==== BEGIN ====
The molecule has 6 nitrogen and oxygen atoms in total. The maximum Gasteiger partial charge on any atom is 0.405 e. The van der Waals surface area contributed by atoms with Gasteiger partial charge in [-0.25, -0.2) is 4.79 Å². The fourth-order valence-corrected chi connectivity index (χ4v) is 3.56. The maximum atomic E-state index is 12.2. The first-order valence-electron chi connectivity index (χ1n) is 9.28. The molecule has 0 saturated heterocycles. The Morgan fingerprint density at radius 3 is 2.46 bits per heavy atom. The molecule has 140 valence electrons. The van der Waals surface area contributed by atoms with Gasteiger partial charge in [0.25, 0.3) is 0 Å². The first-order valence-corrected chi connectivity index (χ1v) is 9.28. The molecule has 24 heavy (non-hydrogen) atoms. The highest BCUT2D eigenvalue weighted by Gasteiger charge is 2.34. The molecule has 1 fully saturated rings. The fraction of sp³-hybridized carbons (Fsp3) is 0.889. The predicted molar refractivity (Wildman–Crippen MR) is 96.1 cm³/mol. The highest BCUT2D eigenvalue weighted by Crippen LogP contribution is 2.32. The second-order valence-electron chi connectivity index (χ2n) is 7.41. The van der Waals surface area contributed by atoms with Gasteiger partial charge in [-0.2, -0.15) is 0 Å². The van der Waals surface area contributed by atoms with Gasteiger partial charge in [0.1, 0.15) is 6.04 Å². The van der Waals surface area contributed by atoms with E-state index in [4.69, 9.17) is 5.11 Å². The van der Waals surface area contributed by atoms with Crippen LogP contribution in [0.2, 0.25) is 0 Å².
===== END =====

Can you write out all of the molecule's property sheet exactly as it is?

The molecule has 6 nitrogen and oxygen atoms in total. The maximum Gasteiger partial charge on any atom is 0.405 e. The van der Waals surface area contributed by atoms with Gasteiger partial charge in [-0.25, -0.2) is 4.79 Å². The fourth-order valence-corrected chi connectivity index (χ4v) is 3.56. The maximum atomic E-state index is 12.2. The first-order valence-electron chi connectivity index (χ1n) is 9.28. The molecule has 0 saturated heterocycles. The Morgan fingerprint density at radius 3 is 2.46 bits per heavy atom. The molecule has 140 valence electrons. The van der Waals surface area contributed by atoms with Gasteiger partial charge in [0.25, 0.3) is 0 Å². The first-order valence-corrected chi connectivity index (χ1v) is 9.28. The molecule has 24 heavy (non-hydrogen) atoms. The highest BCUT2D eigenvalue weighted by Gasteiger charge is 2.34. The molecule has 1 fully saturated rings. The fraction of sp³-hybridized carbons (Fsp3) is 0.889. The predicted molar refractivity (Wildman–Crippen MR) is 96.1 cm³/mol. The highest BCUT2D eigenvalue weighted by Crippen LogP contribution is 2.32. The second-order valence-electron chi connectivity index (χ2n) is 7.41. The van der Waals surface area contributed by atoms with Gasteiger partial charge in [-0.2, -0.15) is 0 Å². The van der Waals surface area contributed by atoms with Gasteiger partial charge in [0.1, 0.15) is 6.04 Å². The van der Waals surface area contributed by atoms with E-state index in [4.69, 9.17) is 5.11 Å². The van der Waals surface area contributed by atoms with Crippen LogP contribution in [0.2, 0.25) is 0 Å².